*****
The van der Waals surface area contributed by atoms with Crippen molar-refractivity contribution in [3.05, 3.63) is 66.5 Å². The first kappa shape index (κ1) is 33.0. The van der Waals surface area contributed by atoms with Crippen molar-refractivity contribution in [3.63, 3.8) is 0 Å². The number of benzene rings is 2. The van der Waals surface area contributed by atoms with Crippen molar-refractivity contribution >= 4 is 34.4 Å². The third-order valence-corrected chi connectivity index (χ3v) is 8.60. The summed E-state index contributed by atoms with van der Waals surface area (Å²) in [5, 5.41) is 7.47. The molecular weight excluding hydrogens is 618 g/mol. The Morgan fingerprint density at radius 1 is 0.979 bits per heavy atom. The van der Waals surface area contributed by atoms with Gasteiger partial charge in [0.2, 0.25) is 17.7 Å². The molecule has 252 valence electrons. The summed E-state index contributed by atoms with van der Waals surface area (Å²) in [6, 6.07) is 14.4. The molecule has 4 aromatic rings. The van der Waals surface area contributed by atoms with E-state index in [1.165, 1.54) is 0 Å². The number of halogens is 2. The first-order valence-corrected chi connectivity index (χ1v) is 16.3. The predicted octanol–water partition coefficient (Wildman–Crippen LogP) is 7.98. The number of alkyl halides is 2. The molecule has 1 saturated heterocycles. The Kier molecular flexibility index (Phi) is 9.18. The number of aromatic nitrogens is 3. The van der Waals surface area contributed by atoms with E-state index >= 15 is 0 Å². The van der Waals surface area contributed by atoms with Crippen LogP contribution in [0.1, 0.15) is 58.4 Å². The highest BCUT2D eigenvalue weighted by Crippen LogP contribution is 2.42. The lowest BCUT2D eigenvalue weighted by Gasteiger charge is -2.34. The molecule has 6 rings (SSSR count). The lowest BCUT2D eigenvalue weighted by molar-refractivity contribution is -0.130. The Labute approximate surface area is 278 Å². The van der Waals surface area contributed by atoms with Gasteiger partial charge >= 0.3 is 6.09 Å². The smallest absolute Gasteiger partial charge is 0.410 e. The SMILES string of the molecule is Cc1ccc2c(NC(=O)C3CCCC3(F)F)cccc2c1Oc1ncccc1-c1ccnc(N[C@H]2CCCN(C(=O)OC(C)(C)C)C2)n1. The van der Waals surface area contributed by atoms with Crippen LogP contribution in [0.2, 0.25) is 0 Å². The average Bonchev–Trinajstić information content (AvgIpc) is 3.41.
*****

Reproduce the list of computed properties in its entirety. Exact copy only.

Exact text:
The van der Waals surface area contributed by atoms with Crippen molar-refractivity contribution in [3.05, 3.63) is 66.5 Å². The first kappa shape index (κ1) is 33.0. The van der Waals surface area contributed by atoms with Crippen molar-refractivity contribution in [3.63, 3.8) is 0 Å². The number of benzene rings is 2. The van der Waals surface area contributed by atoms with Crippen molar-refractivity contribution >= 4 is 34.4 Å². The third-order valence-corrected chi connectivity index (χ3v) is 8.60. The summed E-state index contributed by atoms with van der Waals surface area (Å²) in [5, 5.41) is 7.47. The molecular weight excluding hydrogens is 618 g/mol. The Morgan fingerprint density at radius 1 is 0.979 bits per heavy atom. The van der Waals surface area contributed by atoms with Gasteiger partial charge in [0.2, 0.25) is 17.7 Å². The molecule has 252 valence electrons. The summed E-state index contributed by atoms with van der Waals surface area (Å²) in [6, 6.07) is 14.4. The molecule has 4 aromatic rings. The van der Waals surface area contributed by atoms with E-state index in [1.165, 1.54) is 0 Å². The number of halogens is 2. The first-order valence-corrected chi connectivity index (χ1v) is 16.3. The predicted octanol–water partition coefficient (Wildman–Crippen LogP) is 7.98. The number of alkyl halides is 2. The molecule has 1 saturated heterocycles. The Kier molecular flexibility index (Phi) is 9.18. The number of aromatic nitrogens is 3. The van der Waals surface area contributed by atoms with E-state index >= 15 is 0 Å². The van der Waals surface area contributed by atoms with Crippen LogP contribution in [0.1, 0.15) is 58.4 Å². The highest BCUT2D eigenvalue weighted by Crippen LogP contribution is 2.42. The lowest BCUT2D eigenvalue weighted by Gasteiger charge is -2.34. The molecule has 6 rings (SSSR count). The lowest BCUT2D eigenvalue weighted by molar-refractivity contribution is -0.130. The Labute approximate surface area is 278 Å². The van der Waals surface area contributed by atoms with Gasteiger partial charge >= 0.3 is 6.09 Å². The smallest absolute Gasteiger partial charge is 0.410 e. The SMILES string of the molecule is Cc1ccc2c(NC(=O)C3CCCC3(F)F)cccc2c1Oc1ncccc1-c1ccnc(N[C@H]2CCCN(C(=O)OC(C)(C)C)C2)n1. The van der Waals surface area contributed by atoms with Crippen LogP contribution in [0.2, 0.25) is 0 Å². The average Bonchev–Trinajstić information content (AvgIpc) is 3.41.